Voyaging Across Arcs: A Conversation with Junot Díaz
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Voyaging Across Arcs:
A Conversation with Junot Díaz

The satirical talk-show host Stephen Colbert once teasingly asked junot díaz, who migrated to the United States from the Dominican Republic when he was six and won the Pulitzer Prize in 2008 for his novel The Brief Wondrous Life of Oscar Wao (2007), if by winning the prize he had not robbed an American of the possibility of earning a Pulitzer. Quick on the draw, Díaz responded that since Pulitzer himself had been an immigrant, he would have been happy to know that the prize had gone to him. This ability to swiftly turn a challenge to his advantage speaks to Díaz's savviness in manipulating political and aesthetic form and to the energy with which he has engineered a now storied literary career. He marked his literary debut with Drown (1996), a collection of short stories that gives sharp-witted eloquence to the complexities of being Black, Latino, and immigrant in the United States. Drown introduced us to Díaz's maverick mixing of a finely crafted, minimalist prose, with [End Page 495] the brio and humor of Black American English and the rhythms of Dominican Spanish, which is never italicized or translated. It also introduced a literary landscape that interlaces New Jersey and the Dominican Republic that, in so doing, challenges conventional representations of migration as splitting old and new worlds. But it was his 2007 novel, The Brief Wondrous Life of Oscar Wao, and a subsequent collection of stories, This Is How You Lose Her (2012), that have given full range to his voice, which has matured since Drown, becoming at once more dynamic, more playful and, at the same time, more grounded in history. In his hands, the interrelation between the African diaspora, the effects of U.S. imperialism, and the exodus of Dominicans to foreign lands caused largely by the U.S.-backed Trujillo dictatorship, sharpens. And it does so through his effortless intertwining of diverse vernaculars. Much of the power of Díaz's fiction comes from his sensibility, by which I mean a mix of irreverent wit, understated but potent intellectual vigor, and the chispa, or spark, that comes from street knowledge. His wit is a lot like that of the late actor-comedian Groucho Marx, who was fond of playing with the old saying that American streets are paved with gold. When immigrants get here, Marx said, they learn, first, that the streets are not paved with gold; second, that the streets are not paved at all; and third, that they are expected to pave them. This is one of Díaz's most powerful gifts: that he uses a disarming sense of humor to write an immigrant literature that guards against the commodification of the immigrant tale and the reduction of the immigrant to a type.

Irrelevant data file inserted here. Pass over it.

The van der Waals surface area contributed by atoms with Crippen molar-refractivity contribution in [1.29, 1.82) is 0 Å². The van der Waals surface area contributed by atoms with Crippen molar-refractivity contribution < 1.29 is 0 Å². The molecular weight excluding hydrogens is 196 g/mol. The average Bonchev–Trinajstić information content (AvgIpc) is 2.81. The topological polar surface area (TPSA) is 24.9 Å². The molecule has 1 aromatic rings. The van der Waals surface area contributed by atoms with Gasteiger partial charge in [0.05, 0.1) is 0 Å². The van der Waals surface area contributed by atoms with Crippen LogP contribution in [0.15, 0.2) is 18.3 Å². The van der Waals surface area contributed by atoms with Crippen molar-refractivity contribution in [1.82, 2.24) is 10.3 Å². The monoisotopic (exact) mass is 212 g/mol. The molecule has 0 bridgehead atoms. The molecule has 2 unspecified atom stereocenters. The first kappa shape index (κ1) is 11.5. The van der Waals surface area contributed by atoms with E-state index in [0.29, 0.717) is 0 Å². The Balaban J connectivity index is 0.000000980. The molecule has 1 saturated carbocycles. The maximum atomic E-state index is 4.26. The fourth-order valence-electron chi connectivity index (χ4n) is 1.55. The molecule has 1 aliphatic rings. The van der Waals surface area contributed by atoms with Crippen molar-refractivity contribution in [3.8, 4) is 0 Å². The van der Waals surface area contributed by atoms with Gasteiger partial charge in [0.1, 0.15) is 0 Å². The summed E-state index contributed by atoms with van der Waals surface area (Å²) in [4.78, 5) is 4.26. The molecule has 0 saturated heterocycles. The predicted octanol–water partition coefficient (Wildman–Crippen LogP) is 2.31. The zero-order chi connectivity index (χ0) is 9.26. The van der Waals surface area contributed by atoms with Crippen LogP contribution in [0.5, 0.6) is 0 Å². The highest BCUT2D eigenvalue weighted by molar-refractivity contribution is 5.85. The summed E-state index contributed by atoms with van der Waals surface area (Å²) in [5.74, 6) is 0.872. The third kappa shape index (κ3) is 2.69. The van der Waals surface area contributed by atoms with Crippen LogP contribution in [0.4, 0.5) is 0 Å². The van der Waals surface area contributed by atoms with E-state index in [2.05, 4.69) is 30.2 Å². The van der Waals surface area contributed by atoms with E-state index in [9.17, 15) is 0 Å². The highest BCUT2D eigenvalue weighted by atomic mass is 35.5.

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Junot Díaz. Photo credit: Nina Subin.

On a wintry March afternoon in 2016, I visited Díaz's apartment in Cambridge, Massachusetts, a place that he has called home since at least 2003. Sitting in his living room, I could not help but see his apartment as a kind of art site: a place that has paid witness to the evolution of Díaz across two decades. Surrounded by his books, we talked about what migration does to one's sense of space and time, the challenges of writing immigrant fiction, the distinctiveness of Lin-Manuel Miranda's Broadway show, Hamilton, and the rise of the reality-show figure then running for president. [End Page 496]

GC/

You've talked about immigration as a form of space travel and have drawn potential links between science fiction and immigrant fiction. How do these insights relate, if they do at all, to the way that you think about setting when you create stories?

JD/

I think a big part of what has interested me as an artist is my experience with the process of an immigrant coming to terms with or navigating their new world. I am very interested in this idea that, for an immigrant, the...


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